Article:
A talented soul artist makes a very fine soul album and it’s released by Motown Records to an enthusiastic welcome. Nothing truly ground-breaking in that, you might say. Except, of course, the 21st century version of Motown Records doesn’t really do new soul music anymore. And even if they did, how many of their recently signed artists would you expect to be born and raised in Germany? With a track record of three albums sung in German and only two in English?
The tale of Joy Denalane’s Let Yourself Be Loved album has enjoyed a couple of twists, right enough. As keener Echoes readers will already know, Let Yourself Be Loved was originally issued in Germany by Lesedi/Motown last summer, during the height of the COVID lockdown. It did rather well over there too, notching more than 10 million streams, selling in excess of 26,000 copies and reaching number five in the German charts. Now, with its official UK reveal in ‘Deluxe’ format on September 3 – it features an additional five new songs and swanky seven-inch vinyl box packaging – we get to hear the story of its creation direct from the artist herself. And Joy, it has to be said, is as surprised as anyone that she should suddenly be a Motown artist after a couple of decades of making music.
“How did it happen?” she laughs. “That’s a good question! I don’t even know. All I can do is tell you the facts… ”
Describe any artist’s album as a ‘comeback’ and they’ll invariably explain why it’s not – because they never went away, because they never stopped making music, because their absence wasn’t for want of trying. No true musician likes to think of themselves as only semi-committed to their art.
So, then, how to account for the more than 15-year gap between Texan soulman Nuwamba’s much admired debut, Above The Waterand his very fine new project, Love Ase – pronouced ‘Ash-ay’ and from the Yoruba for ‘so be it’ – due for release on August 6? After all, that first album, released by Hollywood-based indie label Chocolate Soul back in 2005, seemed to many adherents to the US indie soul scene to mark the arrival of an important new star – a guy whose step up to a major label deal was pretty much a given, whose talent clearly put him amongst the ranks of such as Anthony Hamilton, Raheem DeVaughn and Dwele, perhaps even Maxwell and D’Angelo. Nuwamba himself is disarmingly honest about his answer – as he is pretty much every subject one puts to him. Yes, he does cite “living my life” as a primary day-to-day concern and specifically mentions a number of events – such as the birth of his baby son on the very day that his father died – but he puts much of the blank period down to two things: the kind of opportunities he was being offered on the back of the powerful debut and, later, his own inability to form lasting creative partnerships with those who, as he puts it, “didn’t see my vision.”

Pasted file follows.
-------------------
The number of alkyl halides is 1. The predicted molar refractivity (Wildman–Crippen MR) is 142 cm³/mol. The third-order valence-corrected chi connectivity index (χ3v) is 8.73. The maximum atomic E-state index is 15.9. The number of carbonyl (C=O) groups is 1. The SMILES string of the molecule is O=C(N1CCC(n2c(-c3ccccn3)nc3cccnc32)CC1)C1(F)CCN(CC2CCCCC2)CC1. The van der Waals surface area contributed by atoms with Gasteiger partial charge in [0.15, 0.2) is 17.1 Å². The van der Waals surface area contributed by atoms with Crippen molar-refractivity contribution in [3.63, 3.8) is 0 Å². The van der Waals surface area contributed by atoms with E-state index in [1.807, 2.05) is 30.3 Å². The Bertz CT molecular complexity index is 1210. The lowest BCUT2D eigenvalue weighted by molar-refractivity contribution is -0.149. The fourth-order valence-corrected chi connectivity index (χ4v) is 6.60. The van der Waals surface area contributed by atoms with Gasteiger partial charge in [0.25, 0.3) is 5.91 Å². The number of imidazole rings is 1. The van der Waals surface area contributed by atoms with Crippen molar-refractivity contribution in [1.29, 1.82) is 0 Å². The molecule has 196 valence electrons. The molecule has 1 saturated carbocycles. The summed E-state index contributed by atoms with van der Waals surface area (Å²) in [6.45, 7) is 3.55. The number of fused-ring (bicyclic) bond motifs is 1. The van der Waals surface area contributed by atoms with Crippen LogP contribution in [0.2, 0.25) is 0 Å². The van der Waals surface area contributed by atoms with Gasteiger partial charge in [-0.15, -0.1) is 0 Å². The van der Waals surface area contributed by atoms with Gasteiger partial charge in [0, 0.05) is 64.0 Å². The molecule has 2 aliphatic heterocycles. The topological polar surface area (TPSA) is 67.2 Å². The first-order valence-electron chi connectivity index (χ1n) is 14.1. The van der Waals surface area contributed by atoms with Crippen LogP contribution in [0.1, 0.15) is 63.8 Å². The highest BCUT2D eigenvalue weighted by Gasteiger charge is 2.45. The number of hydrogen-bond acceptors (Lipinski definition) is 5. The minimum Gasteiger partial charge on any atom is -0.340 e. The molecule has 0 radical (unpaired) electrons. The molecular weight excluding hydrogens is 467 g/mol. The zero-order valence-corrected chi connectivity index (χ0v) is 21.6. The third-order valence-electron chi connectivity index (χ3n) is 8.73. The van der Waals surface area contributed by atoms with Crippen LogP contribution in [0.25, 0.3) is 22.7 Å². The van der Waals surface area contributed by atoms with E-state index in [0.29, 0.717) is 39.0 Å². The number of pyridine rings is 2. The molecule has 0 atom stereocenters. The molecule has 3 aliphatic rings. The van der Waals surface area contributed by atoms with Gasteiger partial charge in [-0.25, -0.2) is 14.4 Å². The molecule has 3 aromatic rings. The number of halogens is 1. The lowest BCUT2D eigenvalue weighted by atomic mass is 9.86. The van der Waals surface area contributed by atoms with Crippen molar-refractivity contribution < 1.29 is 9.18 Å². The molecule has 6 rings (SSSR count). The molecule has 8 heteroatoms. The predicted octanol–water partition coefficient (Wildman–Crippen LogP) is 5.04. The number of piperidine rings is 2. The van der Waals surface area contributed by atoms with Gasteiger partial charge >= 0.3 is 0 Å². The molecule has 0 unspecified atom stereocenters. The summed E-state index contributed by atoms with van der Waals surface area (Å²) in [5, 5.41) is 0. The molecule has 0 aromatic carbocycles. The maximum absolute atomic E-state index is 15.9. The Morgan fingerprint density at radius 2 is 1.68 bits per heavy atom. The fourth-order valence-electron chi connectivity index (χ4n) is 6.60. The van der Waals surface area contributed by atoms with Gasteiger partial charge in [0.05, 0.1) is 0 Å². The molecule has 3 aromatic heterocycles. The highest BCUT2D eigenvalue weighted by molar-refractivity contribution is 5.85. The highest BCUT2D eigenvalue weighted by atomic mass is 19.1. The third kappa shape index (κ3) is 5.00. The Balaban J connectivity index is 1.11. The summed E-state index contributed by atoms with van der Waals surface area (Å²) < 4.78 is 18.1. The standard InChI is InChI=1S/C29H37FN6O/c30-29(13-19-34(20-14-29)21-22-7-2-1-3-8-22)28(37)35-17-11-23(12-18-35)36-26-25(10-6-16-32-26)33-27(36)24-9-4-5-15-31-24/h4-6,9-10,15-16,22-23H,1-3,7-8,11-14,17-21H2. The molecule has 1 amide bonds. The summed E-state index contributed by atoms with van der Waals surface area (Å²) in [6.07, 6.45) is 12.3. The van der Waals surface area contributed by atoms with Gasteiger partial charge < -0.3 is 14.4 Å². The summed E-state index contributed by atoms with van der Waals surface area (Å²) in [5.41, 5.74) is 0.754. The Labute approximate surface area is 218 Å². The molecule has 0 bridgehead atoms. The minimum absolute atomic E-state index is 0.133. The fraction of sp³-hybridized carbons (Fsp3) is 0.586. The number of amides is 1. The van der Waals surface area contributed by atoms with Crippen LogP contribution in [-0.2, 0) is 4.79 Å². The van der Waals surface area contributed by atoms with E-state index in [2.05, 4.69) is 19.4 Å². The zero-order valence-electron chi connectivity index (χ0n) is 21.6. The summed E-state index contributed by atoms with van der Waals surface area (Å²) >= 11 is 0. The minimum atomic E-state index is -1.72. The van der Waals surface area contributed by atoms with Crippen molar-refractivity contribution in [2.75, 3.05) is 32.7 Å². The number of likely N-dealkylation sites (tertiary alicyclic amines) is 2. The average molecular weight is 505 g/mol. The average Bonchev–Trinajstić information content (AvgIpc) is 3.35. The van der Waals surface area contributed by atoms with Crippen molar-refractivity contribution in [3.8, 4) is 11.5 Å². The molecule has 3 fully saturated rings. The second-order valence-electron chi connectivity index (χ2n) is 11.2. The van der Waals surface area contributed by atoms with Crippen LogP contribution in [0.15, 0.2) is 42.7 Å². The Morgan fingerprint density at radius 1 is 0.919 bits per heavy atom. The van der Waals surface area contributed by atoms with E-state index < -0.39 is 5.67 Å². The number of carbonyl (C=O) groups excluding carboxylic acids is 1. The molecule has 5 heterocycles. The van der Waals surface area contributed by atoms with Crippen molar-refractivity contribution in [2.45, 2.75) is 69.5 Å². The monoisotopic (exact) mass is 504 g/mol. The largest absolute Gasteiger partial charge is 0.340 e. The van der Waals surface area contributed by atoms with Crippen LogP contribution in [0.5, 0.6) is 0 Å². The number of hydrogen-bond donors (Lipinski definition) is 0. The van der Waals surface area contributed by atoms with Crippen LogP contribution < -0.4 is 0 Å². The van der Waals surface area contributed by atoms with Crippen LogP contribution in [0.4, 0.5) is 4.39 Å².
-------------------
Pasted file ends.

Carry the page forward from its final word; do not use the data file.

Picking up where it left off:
Sizzla is no ordinary reggae artist, and no ordinary human being. He’s been banned from several countries, including the UK, because of his homophobic lyrics – Nah Apologise was especially vengeful – and the police once found an arsenal of weapons at his property in August Town, on the outskirts of Kingston. All too often he’s been judged according to Western, middle-class values, but there’s no point in defending the indefensible, so we’ll let the facts fall where they may.
Ironically, the gated premises where he lives, records and prays is called ‘Judgement Yard’, which sounds menacing but is actually a thriving hub of creative and community service activity where he has his home, a studio and even a Rasta tabernacle. Imagine, the man who’s so often been demonised by outsiders is actually an ordained priest – and that’s just one of his many surprises.
Having first met him when he was at high school and already beginning to write the profound and often revolutionary lyrics that made him hugely influential throughout the nineties especially, I have always been a Sizzla fan. Let it be said that the riches within his prodigious output extend far beyond the classic Black Woman And Child and Da Real Thing, and whilst he’s suffered from inconsistency, he’s never stopped pushing at the boundaries of his capabilities, both as an artist and producer.
Four bars of drums. Steady cymbal pattern. Controlled crunch with the kick. Then, like a giant ribbon drifting through the air, come the strings, adding a glorious sheen to the initial rhythm. This is the opening of Foreign Routes, the piece with which Timo Lassy kicks off his new album Trio. The title only signals part of the record’s script. The Finnish saxophonist and accompanists – double bassist Ville Herrala and drummer Jaska Lukkarinen – are leading men, and the Budapest Art Orchestra more than extras.
“I wanted to underline that the trio is in the middle of it all, like the group right there, with everything built around it,” says Lassy, a green t-shirt on view via a Zoom connection to his minimally stylish Helsinki flat. “First of all, I wanted to make an album that is more produced, so we definitely had to find something to make it not just a trio album… ”